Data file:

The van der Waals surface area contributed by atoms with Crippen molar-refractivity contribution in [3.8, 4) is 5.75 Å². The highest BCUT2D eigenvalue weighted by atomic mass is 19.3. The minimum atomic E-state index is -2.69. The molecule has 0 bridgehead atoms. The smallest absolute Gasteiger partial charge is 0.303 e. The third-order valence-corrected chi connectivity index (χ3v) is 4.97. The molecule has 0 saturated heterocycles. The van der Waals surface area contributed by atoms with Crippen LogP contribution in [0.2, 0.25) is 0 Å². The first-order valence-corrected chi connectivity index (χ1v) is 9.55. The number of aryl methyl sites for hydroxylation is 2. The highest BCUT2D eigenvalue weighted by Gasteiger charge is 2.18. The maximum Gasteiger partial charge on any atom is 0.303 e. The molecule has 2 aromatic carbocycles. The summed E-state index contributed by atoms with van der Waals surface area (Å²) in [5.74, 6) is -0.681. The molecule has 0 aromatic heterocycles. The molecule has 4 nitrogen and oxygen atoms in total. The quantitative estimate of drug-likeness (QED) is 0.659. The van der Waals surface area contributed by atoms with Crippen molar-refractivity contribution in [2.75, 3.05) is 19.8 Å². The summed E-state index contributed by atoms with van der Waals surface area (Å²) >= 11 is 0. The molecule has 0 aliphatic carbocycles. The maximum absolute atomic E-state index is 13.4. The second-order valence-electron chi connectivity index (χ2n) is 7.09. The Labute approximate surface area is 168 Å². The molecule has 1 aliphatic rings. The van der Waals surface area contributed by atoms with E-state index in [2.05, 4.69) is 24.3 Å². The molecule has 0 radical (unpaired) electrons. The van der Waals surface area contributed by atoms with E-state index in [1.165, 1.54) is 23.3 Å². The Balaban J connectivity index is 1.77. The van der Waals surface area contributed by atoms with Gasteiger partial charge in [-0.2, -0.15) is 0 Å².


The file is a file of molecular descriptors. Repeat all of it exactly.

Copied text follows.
The van der Waals surface area contributed by atoms with Crippen molar-refractivity contribution in [3.8, 4) is 5.75 Å². The highest BCUT2D eigenvalue weighted by atomic mass is 19.3. The minimum atomic E-state index is -2.69. The molecule has 0 bridgehead atoms. The smallest absolute Gasteiger partial charge is 0.303 e. The third-order valence-corrected chi connectivity index (χ3v) is 4.97. The molecule has 0 saturated heterocycles. The van der Waals surface area contributed by atoms with Crippen LogP contribution in [0.2, 0.25) is 0 Å². The first-order valence-corrected chi connectivity index (χ1v) is 9.55. The number of aryl methyl sites for hydroxylation is 2. The highest BCUT2D eigenvalue weighted by Gasteiger charge is 2.18. The maximum Gasteiger partial charge on any atom is 0.303 e. The molecule has 2 aromatic carbocycles. The summed E-state index contributed by atoms with van der Waals surface area (Å²) in [5.74, 6) is -0.681. The molecule has 0 aromatic heterocycles. The molecule has 4 nitrogen and oxygen atoms in total. The quantitative estimate of drug-likeness (QED) is 0.659. The van der Waals surface area contributed by atoms with Crippen molar-refractivity contribution in [2.75, 3.05) is 19.8 Å². The summed E-state index contributed by atoms with van der Waals surface area (Å²) >= 11 is 0. The molecule has 0 aliphatic carbocycles. The maximum absolute atomic E-state index is 13.4. The second-order valence-electron chi connectivity index (χ2n) is 7.09. The Labute approximate surface area is 168 Å². The molecule has 1 aliphatic rings. The van der Waals surface area contributed by atoms with E-state index in [2.05, 4.69) is 24.3 Å². The molecule has 0 radical (unpaired) electrons. The van der Waals surface area contributed by atoms with E-state index in [1.165, 1.54) is 23.3 Å². The Balaban J connectivity index is 1.77. The van der Waals surface area contributed by atoms with Gasteiger partial charge in [-0.2, -0.15) is 0 Å².